I was wrong.
He still has his fingers in my mouth. Was he testing me to see if I’d give a good blow job? God, please no. I’d never done that either and I really didn’t want to see his penis at all. I barely even knew him for Christ’s sake.
I remember wanting to tell him to stop as his hands snaked down to my jeans. The only “no” I managed to say was when he reached for my zipper.
But that no wasn’t enough either.
He pulled his fingers from my mouth and rolled on top of me. I wanted to push him away, but my arms were pinned. Couldn’t he see that I didn’t want this? Where was the nice, chivalrous man who’d helped me down the steps the night before?
This was not how I wanted to lose my virginity.
He took my mouth again and tried to slide his hands down the front of my jeans. Every time I pulled them away, hoping that would be enough for him to get the picture. I wanted him to stop, but my heart was beating a frantic staccato in my chest and my breath was only coming out as raged gasps.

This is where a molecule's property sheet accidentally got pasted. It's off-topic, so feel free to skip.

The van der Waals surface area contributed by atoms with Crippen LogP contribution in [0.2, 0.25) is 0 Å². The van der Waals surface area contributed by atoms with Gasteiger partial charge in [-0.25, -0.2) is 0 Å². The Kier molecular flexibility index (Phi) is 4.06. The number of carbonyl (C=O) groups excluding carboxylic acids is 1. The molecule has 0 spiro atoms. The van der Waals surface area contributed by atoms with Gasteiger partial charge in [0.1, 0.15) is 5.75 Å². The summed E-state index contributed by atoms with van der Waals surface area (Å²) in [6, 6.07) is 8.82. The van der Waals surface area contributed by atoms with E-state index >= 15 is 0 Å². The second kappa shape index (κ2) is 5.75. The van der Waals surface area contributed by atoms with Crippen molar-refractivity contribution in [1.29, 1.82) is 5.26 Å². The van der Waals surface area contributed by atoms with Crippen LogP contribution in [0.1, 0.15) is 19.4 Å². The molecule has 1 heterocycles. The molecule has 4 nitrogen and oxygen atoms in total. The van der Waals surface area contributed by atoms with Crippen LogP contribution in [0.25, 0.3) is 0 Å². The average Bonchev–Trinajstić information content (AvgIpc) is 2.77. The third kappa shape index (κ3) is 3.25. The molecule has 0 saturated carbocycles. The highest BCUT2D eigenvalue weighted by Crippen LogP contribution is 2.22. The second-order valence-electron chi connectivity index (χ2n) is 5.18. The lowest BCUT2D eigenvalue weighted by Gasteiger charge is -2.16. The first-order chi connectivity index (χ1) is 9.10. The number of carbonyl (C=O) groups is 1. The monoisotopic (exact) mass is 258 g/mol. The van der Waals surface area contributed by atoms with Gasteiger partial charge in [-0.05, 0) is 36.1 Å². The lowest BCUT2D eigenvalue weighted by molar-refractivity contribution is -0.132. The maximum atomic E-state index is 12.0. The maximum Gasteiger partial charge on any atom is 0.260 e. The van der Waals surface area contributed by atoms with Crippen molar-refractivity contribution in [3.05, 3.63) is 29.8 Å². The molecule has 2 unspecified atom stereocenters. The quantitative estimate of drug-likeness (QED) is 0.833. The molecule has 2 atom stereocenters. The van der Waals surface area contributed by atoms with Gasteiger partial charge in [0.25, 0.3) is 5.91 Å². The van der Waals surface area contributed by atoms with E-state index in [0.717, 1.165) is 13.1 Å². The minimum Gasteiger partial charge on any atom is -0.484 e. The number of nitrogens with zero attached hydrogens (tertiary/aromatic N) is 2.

“Come upstairs with me,” he whispered as he kissed me. His hand darted to my jeans again. When I once more didn’t let his hands beneath them, he stuck his hand between my legs like a blade and began to rub me.
I tried to wiggle away. My thoughts were racing. How do I say no? How do I get him to stop? How does this end?
He kept me pinned beneath him, his mouth making work of mine, his hand sawing away at the fabric beneath my crotch.
I wanted none of it.
“Let’s go my room.” He whispered when he released my mouth for air. “Let’s go to my room.”
“No.” I tried to push him away, tried to turn my head away from his mouth. I wanted that to be it and I wanted it to be over. But his lips found my jaw again and even though I laid there without responding to him, he began trying again. No matter how many times I pulled his hand out from between my legs, he put it right back.